Google has just announced the experimentation of a new feature to reintegrate the reading of RSS feeds to its search engine and so, less than a decade after being banned! We took stock of the situation.
- Where are RSS feeds?
Firstly, let us go back to the basics. The acronym RSS comes from “really simple syndication”. It is content produced automatically as a website updates.
As summarized on the dedicated Wikipedia page:
RSS feeds are XML files that are often used by news sites and blogs to present the titles of the latest searchable information.”
In other words, it is a way for a reader to centralize all the latest news in one place. Knowing that most sites producing content have RSS feeds, usually materialized by an orange image with an icon symbolizing a broadcasting.
Without getting too technical, the reading of an RSS feed is done by means of an aggregator software that will connect to the site issuing the RSS feed and convert it into an HTML format and thus allow reading. Very used by blogs originally, it is possible to insert them on any website.
- Advantages and disadvantages of RSS feeds
It is understandable that the great interest of RSS feeds is to make known the updates of its site in real time and without great effort. For a site that produces content, this can have several advantages compared to a newsletter that, in use, may be seen as a close service:
- RSS feeds do not require specific action. Unlike a newsletter that must be created and programmed.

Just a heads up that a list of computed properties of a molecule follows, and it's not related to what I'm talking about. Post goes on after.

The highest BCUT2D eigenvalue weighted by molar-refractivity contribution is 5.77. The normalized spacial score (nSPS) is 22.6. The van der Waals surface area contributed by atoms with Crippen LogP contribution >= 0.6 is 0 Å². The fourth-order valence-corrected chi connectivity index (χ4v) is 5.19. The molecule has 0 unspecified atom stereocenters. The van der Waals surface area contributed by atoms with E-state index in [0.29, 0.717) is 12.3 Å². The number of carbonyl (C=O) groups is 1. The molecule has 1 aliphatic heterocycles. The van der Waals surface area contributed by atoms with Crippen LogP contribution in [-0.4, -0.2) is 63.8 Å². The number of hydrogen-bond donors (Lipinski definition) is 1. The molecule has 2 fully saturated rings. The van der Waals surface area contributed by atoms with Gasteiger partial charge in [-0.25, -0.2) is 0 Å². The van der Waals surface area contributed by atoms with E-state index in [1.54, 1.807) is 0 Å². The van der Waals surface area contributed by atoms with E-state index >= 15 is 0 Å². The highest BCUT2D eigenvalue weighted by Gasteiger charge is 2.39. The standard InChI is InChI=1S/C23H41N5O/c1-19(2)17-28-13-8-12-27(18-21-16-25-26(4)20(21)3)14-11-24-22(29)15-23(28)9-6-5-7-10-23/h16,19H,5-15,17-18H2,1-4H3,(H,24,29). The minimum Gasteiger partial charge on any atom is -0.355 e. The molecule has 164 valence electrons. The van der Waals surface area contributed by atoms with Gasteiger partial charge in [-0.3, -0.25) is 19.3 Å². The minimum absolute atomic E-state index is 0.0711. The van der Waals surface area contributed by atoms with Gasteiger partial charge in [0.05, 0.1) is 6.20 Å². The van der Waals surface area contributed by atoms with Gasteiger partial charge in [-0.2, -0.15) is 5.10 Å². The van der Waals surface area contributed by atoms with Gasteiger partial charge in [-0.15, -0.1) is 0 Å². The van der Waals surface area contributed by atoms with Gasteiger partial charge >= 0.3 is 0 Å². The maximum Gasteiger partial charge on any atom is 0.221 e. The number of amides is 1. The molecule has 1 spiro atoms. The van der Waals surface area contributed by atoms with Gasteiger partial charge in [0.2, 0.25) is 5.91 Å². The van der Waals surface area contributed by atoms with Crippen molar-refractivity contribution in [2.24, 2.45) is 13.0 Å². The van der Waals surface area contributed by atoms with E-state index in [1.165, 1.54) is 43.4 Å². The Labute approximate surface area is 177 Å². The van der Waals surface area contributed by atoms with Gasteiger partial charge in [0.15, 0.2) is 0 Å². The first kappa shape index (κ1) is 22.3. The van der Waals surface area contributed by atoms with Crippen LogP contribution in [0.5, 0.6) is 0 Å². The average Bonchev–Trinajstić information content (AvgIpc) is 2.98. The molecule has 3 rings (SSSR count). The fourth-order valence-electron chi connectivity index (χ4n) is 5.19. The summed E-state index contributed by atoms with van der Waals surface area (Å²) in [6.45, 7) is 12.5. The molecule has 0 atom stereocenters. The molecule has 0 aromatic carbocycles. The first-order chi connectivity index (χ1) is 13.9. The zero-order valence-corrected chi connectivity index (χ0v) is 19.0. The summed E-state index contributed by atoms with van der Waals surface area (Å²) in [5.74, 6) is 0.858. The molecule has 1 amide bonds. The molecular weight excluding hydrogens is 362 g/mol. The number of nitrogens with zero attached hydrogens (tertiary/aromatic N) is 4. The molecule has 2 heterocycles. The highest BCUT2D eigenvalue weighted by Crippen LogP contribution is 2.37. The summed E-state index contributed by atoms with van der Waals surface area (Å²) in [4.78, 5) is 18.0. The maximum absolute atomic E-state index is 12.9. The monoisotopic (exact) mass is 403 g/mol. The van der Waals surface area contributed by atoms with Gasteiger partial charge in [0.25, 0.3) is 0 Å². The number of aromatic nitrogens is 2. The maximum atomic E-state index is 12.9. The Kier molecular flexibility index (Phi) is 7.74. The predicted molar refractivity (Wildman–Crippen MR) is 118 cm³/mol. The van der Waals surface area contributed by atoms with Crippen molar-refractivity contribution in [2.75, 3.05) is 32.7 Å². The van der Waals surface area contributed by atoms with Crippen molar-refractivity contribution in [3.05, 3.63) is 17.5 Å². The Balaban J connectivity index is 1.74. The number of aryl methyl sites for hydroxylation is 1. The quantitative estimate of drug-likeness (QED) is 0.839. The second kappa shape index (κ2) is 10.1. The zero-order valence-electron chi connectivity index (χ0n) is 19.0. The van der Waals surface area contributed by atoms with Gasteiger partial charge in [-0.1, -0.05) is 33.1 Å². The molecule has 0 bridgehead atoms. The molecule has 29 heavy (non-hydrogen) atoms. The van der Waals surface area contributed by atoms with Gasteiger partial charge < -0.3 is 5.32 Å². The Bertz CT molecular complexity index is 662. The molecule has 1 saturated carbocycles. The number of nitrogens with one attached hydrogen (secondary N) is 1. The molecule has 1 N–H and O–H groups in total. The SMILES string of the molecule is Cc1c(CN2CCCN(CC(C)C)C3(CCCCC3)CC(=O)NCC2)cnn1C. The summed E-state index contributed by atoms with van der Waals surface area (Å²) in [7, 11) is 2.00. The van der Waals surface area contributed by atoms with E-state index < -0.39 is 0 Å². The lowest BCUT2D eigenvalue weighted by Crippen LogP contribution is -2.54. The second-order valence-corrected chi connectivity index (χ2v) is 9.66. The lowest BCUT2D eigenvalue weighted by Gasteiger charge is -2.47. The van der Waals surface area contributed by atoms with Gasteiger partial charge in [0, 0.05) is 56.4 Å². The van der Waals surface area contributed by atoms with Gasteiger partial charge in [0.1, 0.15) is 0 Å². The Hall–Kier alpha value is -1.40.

- It can be aggregated with other flows (which makes it possible to centralize several sources of information in the same place and in the same interface). Instead of having to subscribe and receive the newsletter from each media of interest.
The limit? The received format is very basic and the diffuser cannot customize it. Contrary to a newsletter where it is possible to format the information, to work on the design, to vary the formats etc. Another not negligible disadvantage: the difficulty of inserting advertising other than textual.
- Why did they lose interest?
On March 13, 2013, Google announced the closure of its RSS Google Reader information feed reader. Yet, an unavoidable aggregator on the market. The reason given: the evolution of the consumption of information since the beginning of Google Reader in 2005.
In an interview with the American magazine Wired, Richard Gingras, Senior Director News & Social Products of the firm, said:
Our culture has evolved into an almost constant consumption of current events. Smartphone and tablet users will look for small doses of information throughout the day. This entirely replaces the old behaviours where we had a uniform consumption at breakfast or on the couch at the end of the day.”
Despite the grumbling of many users and some big names on the Internet or the launch of an online petition, the service will be decommissioned on July 1, 2013. Not signing the death of the RSS feeds… but giving them a serious blow. And this despite the launch of alternatives like Feedly or Digg.
- Why are we talking about this again today?
As surprising as it may seem, eight years after Google Reader closed, Google announced that it was working… to the reinstatement of RSS feeds on Chrome, its search engine!
On the Chromium blog, they are talking about experimenting with a new feature to follow updates of your favourite sites, via RSS feeds. Concretely, according to the split screenshot, it would be possible to “follow” a publication directly from a tab on Chrome.
A specific section would then be created listing the most recent articles published by the followed media. A way to customize your newsfeed.
Google explains that it wants to simplify the user experience while establishing a direct connection between users and content creators. In fact, the other great advantage of the RSS feeds not mentioned above: they are not subject to an algorithm. The news is simply in chronological order.
A new way of consuming content? Something to follow…